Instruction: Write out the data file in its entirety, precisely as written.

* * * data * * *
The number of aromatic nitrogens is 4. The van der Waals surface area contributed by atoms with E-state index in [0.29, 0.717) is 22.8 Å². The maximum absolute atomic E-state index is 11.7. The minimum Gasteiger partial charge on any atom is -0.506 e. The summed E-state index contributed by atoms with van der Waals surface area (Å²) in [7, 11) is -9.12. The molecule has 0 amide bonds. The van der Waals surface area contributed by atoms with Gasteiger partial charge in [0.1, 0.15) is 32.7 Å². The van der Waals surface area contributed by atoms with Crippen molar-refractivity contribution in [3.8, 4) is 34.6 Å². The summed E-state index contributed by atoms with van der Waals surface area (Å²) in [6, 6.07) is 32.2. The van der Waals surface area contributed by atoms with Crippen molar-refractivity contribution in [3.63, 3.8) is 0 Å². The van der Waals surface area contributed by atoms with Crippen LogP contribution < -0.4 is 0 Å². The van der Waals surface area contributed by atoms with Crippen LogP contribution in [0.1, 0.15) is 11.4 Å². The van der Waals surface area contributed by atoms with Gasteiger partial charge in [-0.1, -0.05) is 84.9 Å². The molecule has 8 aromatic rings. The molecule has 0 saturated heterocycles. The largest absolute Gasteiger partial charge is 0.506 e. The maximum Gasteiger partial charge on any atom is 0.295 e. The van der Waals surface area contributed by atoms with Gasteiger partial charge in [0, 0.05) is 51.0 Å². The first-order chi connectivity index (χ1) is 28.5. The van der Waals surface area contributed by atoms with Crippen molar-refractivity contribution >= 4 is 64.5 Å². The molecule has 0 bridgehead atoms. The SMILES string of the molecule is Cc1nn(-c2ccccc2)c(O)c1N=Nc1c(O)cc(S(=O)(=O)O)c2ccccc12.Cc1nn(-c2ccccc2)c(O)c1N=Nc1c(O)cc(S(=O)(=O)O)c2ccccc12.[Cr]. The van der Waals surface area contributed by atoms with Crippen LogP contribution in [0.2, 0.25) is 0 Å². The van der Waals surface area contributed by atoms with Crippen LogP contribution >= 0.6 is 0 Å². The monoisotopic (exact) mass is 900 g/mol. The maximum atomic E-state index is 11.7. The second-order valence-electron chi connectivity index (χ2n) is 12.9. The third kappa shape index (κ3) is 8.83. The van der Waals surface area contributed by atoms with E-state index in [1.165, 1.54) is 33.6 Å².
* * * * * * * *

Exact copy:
The number of aromatic nitrogens is 4. The van der Waals surface area contributed by atoms with E-state index in [0.29, 0.717) is 22.8 Å². The maximum absolute atomic E-state index is 11.7. The minimum Gasteiger partial charge on any atom is -0.506 e. The summed E-state index contributed by atoms with van der Waals surface area (Å²) in [7, 11) is -9.12. The molecule has 0 amide bonds. The van der Waals surface area contributed by atoms with Gasteiger partial charge in [0.1, 0.15) is 32.7 Å². The van der Waals surface area contributed by atoms with Crippen molar-refractivity contribution in [3.8, 4) is 34.6 Å². The summed E-state index contributed by atoms with van der Waals surface area (Å²) in [6, 6.07) is 32.2. The van der Waals surface area contributed by atoms with Crippen molar-refractivity contribution in [3.63, 3.8) is 0 Å². The van der Waals surface area contributed by atoms with Crippen LogP contribution < -0.4 is 0 Å². The van der Waals surface area contributed by atoms with Crippen LogP contribution in [0.1, 0.15) is 11.4 Å². The van der Waals surface area contributed by atoms with Gasteiger partial charge in [-0.1, -0.05) is 84.9 Å². The molecule has 8 aromatic rings. The molecule has 0 saturated heterocycles. The largest absolute Gasteiger partial charge is 0.506 e. The maximum Gasteiger partial charge on any atom is 0.295 e. The van der Waals surface area contributed by atoms with Gasteiger partial charge in [0, 0.05) is 51.0 Å². The first-order chi connectivity index (χ1) is 28.5. The van der Waals surface area contributed by atoms with Crippen molar-refractivity contribution >= 4 is 64.5 Å². The molecule has 0 bridgehead atoms. The SMILES string of the molecule is Cc1nn(-c2ccccc2)c(O)c1N=Nc1c(O)cc(S(=O)(=O)O)c2ccccc12.Cc1nn(-c2ccccc2)c(O)c1N=Nc1c(O)cc(S(=O)(=O)O)c2ccccc12.[Cr]. The van der Waals surface area contributed by atoms with Crippen LogP contribution in [0.2, 0.25) is 0 Å². The van der Waals surface area contributed by atoms with Crippen LogP contribution >= 0.6 is 0 Å². The monoisotopic (exact) mass is 900 g/mol. The maximum atomic E-state index is 11.7. The second-order valence-electron chi connectivity index (χ2n) is 12.9. The third kappa shape index (κ3) is 8.83. The van der Waals surface area contributed by atoms with E-state index in [1.165, 1.54) is 33.6 Å².